But I think you missed my point. I’m not trying to fight for either/or. I just want to finish the script. If it’s in Brooklyn, great. If it’s not, fantastic. I’m over this project.

I’m not against Brooklyn. I understand that there is a rich cultural heritage in Brooklyn and elsewhere. In my opinion, the culture of a setting matters and resonates. I get that it doesn’t matter to you as per this project, and that’s okay. I write with the setting in mind, so to me, it matters.
The topic was just mentioned yesterday, so it may take a few days to sort out. Putting a project on hold for a few days seems like a reasonable request. It’s just a matter of working it out. We should have a resolution to this issue with a couple of days. It’s not that big of a deal.
Maybe Tom has some input.

We could approach this making the setting generic similar to The Simpson’s Springfield. But I don’t think that really works in the case of our plot with everyone travelling to this event. I just chose Brooklyn because it’s a place where a lot is going on. In a smaller college town you would see most of the same people regularly and there are less random events happening at once. I’m not sure if that really matters but a bigger city leaves more possibilities available.

How about an nj shore town?

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We also need a solution to explain why the characters are all living on the same block or near each other. At this point, everybody’s traveling to Emma’s. If this were a series, they characters would all be living near each other.
This should all be settled before writing anything further. I’m sure we could find an elegant simple answer to everything. I’m still waiting for Tom to weigh in.

Maybe the writers block could be in Brooklyn but the party is at Emma’s in jersey. The idea would be at one time or another everyone lived on this block and they frequently go back to visit.

Maybe Emma had written a successful novel series and she bought a mansion in Jersey

Gemma’s husband just pitched a screenplay idea to a billionaire who threw him half a mil… prescriptive that isn’t written yet. Gemma is calling the writers group to nj for New Year’s and stay and finish writing the script. I like to putting them on a yacht, but I understand it doesn’t work with writer’s block. Shes lives in… Cale May? New Hope?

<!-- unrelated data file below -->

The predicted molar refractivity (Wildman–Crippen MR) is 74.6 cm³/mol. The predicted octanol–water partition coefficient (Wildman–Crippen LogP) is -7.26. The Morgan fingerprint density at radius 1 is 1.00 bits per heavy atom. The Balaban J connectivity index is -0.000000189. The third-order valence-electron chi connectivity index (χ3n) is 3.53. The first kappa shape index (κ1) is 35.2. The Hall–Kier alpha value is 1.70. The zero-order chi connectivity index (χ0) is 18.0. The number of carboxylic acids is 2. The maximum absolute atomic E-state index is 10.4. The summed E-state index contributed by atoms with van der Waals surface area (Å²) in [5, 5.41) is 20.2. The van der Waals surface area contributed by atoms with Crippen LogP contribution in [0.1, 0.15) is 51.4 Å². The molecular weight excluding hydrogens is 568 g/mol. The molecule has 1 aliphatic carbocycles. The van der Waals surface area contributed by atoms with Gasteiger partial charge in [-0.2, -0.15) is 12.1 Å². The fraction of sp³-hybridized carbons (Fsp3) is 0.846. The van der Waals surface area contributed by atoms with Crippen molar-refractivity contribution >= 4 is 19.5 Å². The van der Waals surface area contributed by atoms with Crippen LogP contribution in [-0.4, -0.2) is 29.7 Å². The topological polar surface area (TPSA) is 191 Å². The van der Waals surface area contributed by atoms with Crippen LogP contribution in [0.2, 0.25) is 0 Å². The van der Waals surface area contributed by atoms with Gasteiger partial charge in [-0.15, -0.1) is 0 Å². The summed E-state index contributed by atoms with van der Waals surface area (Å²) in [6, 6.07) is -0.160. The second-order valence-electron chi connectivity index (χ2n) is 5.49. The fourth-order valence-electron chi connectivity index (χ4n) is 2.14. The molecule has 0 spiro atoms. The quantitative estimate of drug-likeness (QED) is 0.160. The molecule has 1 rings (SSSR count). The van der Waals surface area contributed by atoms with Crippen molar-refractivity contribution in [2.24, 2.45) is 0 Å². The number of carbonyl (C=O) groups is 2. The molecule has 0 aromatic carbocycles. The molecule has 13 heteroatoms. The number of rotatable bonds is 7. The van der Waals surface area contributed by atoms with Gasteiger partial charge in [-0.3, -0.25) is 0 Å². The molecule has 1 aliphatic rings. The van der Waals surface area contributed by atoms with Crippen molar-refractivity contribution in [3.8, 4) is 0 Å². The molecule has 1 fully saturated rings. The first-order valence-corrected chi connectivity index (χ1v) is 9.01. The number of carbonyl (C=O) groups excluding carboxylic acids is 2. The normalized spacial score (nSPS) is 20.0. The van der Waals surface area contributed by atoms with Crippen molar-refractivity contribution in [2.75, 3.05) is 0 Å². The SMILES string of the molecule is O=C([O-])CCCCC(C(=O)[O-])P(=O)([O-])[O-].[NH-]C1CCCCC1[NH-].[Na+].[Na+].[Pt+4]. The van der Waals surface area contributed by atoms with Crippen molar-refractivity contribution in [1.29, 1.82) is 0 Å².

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But where do they all live when not on the yacht? I like the Cape May angle. It’s different, and it’s inspiring.

I love the idea of a shore town. We could even create one. With all of the creative people who have come from NJ, it’s a good place to put the group. Jack Nicholson, Joe Dante, Frank Sinatra, and that Rock and Roll guy who died a few weeks ago are a testament to the specialness of this state.

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SCRIPT PREMISE:
*The Writer’s Block wrote a scene (Ricky’s scene).
*Gemma pitched it and got SERIOUS interest from Major Studio.
*Members are attending Writer’s Block’s New Year Eve’s Party at Gemma’s grandfather’s mansion in Cape May.
*Several of the writers are staying at the mansion to develop the script.
TIMELINE:
Spencer takes a plane from LA…
Joleen and Gemma make plans
Spencer meets Jack.
Joleen has car trouble.
Spencer and Jack go separate ways.
Jolene gets to the shore house.
TIME GAP
Spencer gets to shore house
Jack gets to shore house at around midnight - Happy New Years!

ThankYouThankYou.
So, the Cast So Far is:
Gemma
Spencer
Joleen
Jack
[Gemmma’s husband?]

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James Flowersong - poet
Cristopher Vine?? - novelist

And I would like to propose Randy. Mostly he sits in an easychair in the corner, sucking on a pipe (sometimes lit), piping up now&then with salient comments. Some are spot on, some are off one wall or another, and some are so goddam crazy they never make sense.

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Correction: … and some are so goddam crazy they don’t make sense for (six scenes or two episodes, depending).

Don’t forget Jerry.

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Ah. I somehow knew there had to be a Jerry. What can you tell me about him?